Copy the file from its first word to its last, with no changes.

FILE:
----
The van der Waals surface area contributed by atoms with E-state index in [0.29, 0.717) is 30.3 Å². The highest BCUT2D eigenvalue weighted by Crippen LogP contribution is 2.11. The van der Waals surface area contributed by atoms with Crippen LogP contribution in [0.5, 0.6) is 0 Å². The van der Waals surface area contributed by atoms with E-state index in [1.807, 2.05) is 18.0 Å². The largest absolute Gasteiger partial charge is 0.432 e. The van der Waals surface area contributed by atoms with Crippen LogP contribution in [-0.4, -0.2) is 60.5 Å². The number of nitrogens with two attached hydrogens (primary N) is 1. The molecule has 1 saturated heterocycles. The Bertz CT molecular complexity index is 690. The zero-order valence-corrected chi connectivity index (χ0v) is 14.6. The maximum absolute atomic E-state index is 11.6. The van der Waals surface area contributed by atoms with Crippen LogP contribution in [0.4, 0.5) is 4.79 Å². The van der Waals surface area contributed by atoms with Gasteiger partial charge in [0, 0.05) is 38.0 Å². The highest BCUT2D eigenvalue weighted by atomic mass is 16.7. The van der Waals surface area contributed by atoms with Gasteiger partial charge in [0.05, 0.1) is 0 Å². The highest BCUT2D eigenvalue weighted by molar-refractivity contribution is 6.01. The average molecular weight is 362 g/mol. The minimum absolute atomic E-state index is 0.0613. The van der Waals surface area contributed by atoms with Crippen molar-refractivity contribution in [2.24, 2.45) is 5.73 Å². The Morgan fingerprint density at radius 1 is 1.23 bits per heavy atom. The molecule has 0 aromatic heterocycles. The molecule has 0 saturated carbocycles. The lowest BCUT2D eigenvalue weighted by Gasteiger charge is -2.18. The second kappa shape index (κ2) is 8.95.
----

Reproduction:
The van der Waals surface area contributed by atoms with E-state index in [0.29, 0.717) is 30.3 Å². The highest BCUT2D eigenvalue weighted by Crippen LogP contribution is 2.11. The van der Waals surface area contributed by atoms with Crippen LogP contribution in [0.5, 0.6) is 0 Å². The van der Waals surface area contributed by atoms with E-state index in [1.807, 2.05) is 18.0 Å². The largest absolute Gasteiger partial charge is 0.432 e. The van der Waals surface area contributed by atoms with Crippen LogP contribution in [-0.4, -0.2) is 60.5 Å². The number of nitrogens with two attached hydrogens (primary N) is 1. The molecule has 1 saturated heterocycles. The Bertz CT molecular complexity index is 690. The zero-order valence-corrected chi connectivity index (χ0v) is 14.6. The maximum absolute atomic E-state index is 11.6. The van der Waals surface area contributed by atoms with Crippen LogP contribution in [0.4, 0.5) is 4.79 Å². The van der Waals surface area contributed by atoms with Gasteiger partial charge in [0, 0.05) is 38.0 Å². The highest BCUT2D eigenvalue weighted by atomic mass is 16.7. The van der Waals surface area contributed by atoms with Gasteiger partial charge in [0.05, 0.1) is 0 Å². The highest BCUT2D eigenvalue weighted by molar-refractivity contribution is 6.01. The average molecular weight is 362 g/mol. The minimum absolute atomic E-state index is 0.0613. The van der Waals surface area contributed by atoms with Crippen molar-refractivity contribution in [2.24, 2.45) is 5.73 Å². The Morgan fingerprint density at radius 1 is 1.23 bits per heavy atom. The molecule has 0 aromatic heterocycles. The molecule has 0 saturated carbocycles. The lowest BCUT2D eigenvalue weighted by Gasteiger charge is -2.18. The second kappa shape index (κ2) is 8.95.